A Clark County School District police officer who was acquitted in a federal excessive force case in 2016 is suing the district and top officials, alleging that a tainted internal investigation left him branded as a liar and with no prospect of finding new employment.
Officer James Lescinsky was accused of hitting and injuring a 15-year-old female student and a maintenance worker with his baton in 2015 while responding to a fight at Jeffrey Behavior Junior/Senior High School in North Las Vegas, and then lying about it. A federal judge later acquitted him of all five felony counts, including tampering with a witness and falsification of a document.
Lescinsky’s lawsuit, filed on Thursday, claims that Christopher Klemp, a detective in internal affairs at the time, submitted the case to the FBI and the U.S. Department of Justice after the district attorney’s office declined to press charges.
That was contrary to department policy, according to the complaint, which also alleged that Klemp was in a personal relationship with the special federal agent to whom he referred the case.
“The information relative to the internal investigation was to remain private as none of the complaints which initiated the investigation were substantiated,” the lawsuit states.
The lawsuit also alleges that the district, police Chief James Ketsaa and other officials knew about previous issues with Klemp’s handling of internal investigations — including giving false testimony — but did nothing about it.
It’s the latest in a series of misconduct allegations directed at the district’s police department and its internal affairs unit.
After the district attorney declined to pursue the case following Klemp’s investigation of the May 2015 fight, the detective told Lescinsky that he had submitted his evidence to federal authorities, according to the complaint and Lescinsky’s lawyer.
Lescinsky was indicted by a federal grand jury in 2016, but later acquitted of all charges.
Klemp, who helped the FBI with Lescinsky’s case, has faced allegations from other police officers that he is dishonest and suppressed evidence.
A 2016 Review-Journal story detailed a secretly recorded audiotape in which Klemp leaked information from an investigation to a department whistleblower and instructed him to blame the leak on someone else.
Klemp was later reassigned.
The lawsuit also claims that the district and police department condoned and financially incentivized Klemp’s efforts to wrongly punish officers, including Lescinsky.
“He had an inducement to actually pursue these (investigations) because he is the only person in the CCSD police department who has control of his own overtime,” Lescinsky’s attorney, Melvin Grimes, told the Review-Journal. “They gave him his own budget and said, ‘Here, use all the overtime you want within this budget,’ and so he did. If that meant creating cases that’s what he did.”
Grimes said Klemp created evidence that made it appear Lescinsky’s attack was racially motivated.
And while Lescinsky wants to leave the department, his lawyer said, he hasn’t been able to find a job because he was labeled a Brady cop — a term used for officers who have a history of being untruthful — during Klemp’s investigation.
“He is basically stuck now with a force that blackballed him because he’s now labeled Brady,” Grimes said. “We have a decline letter from a chief of police (stating) that they wouldn’t touch him with a 10-foot pole.”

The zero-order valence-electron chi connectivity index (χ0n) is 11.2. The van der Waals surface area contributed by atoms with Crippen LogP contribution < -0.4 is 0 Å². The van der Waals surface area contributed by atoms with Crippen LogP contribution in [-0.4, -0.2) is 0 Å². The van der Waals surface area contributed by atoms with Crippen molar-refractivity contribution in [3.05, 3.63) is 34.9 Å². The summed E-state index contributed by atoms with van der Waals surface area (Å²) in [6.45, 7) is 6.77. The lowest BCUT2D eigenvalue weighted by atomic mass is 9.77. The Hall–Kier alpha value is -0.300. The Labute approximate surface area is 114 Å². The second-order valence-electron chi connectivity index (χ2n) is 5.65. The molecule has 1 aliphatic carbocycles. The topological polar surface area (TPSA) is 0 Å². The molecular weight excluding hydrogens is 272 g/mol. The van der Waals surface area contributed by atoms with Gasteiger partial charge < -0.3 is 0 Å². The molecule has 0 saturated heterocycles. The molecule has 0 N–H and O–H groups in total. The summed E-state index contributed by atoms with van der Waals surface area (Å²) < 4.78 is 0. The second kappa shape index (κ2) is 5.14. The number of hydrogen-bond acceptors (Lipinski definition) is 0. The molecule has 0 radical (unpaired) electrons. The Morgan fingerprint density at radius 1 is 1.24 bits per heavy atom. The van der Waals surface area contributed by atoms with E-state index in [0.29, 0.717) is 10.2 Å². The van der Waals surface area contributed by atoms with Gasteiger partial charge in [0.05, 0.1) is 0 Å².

Lescinsky’s lawsuit seeks millions of dollars in damages, although his attorney said that some claims can only be awarded without others.
Klemp declined to comment on Friday, saying that he had not seen the lawsuit. He did not respond to a request for comment after being sent the lawsuit in an email.
The district did not respond to a request for comment. The police department, also listed in the lawsuit, declined to comment through Capt. Ken Young.
Defamation and discrimination
Lescinsky also alleges he was a victim of racial discrimination, claiming that Assistant Superintendent Tammy Malich recommended Lescinsky be reassigned because he is white and works in a predominantly African-American school. The maintenance worker and student both were African-American.
The complaint also alleges that Malich conducted her own investigation with the sole goal of gathering information to “achieve her goal” of removing Lescinsky from the school and as an officer.
Malich denied investigating on her own, noting that she does not supervise school police and that it is beyond her authority to investigate them.
The lawsuit states that defendants also made false statements, claiming that Lescinsky used excessive force in the school incident and that, because of his skin color, he was unfit to remain at the school.
“These statements were heard by multiple members of the (department) and later relayed to the Department of Justice, which based upon the defamatory statement, launched a criminal investigation which resulted in an indictment and criminal trial,” the complaint states.
CCSD Police Department legal battles
The district police department has been mired in legal actions from current or former employees, including:
1) Dan Burgess, who claimed he was fired for being a whistleblower in a corruption investigation. He fought for the district to re-hire him with back pay and won.
2) Anthony Russo and Burgess, who both filed a federal lawsuit claiming that they were not given a fair hearing over their termination, among other things. Burgess said he settled for $55,000. Russo’s matter is ongoing, according to court documents.
3) Mike Thomas, who filed a federal lawsuit also claiming he was retaliated against for speaking up about corruption. He later lost.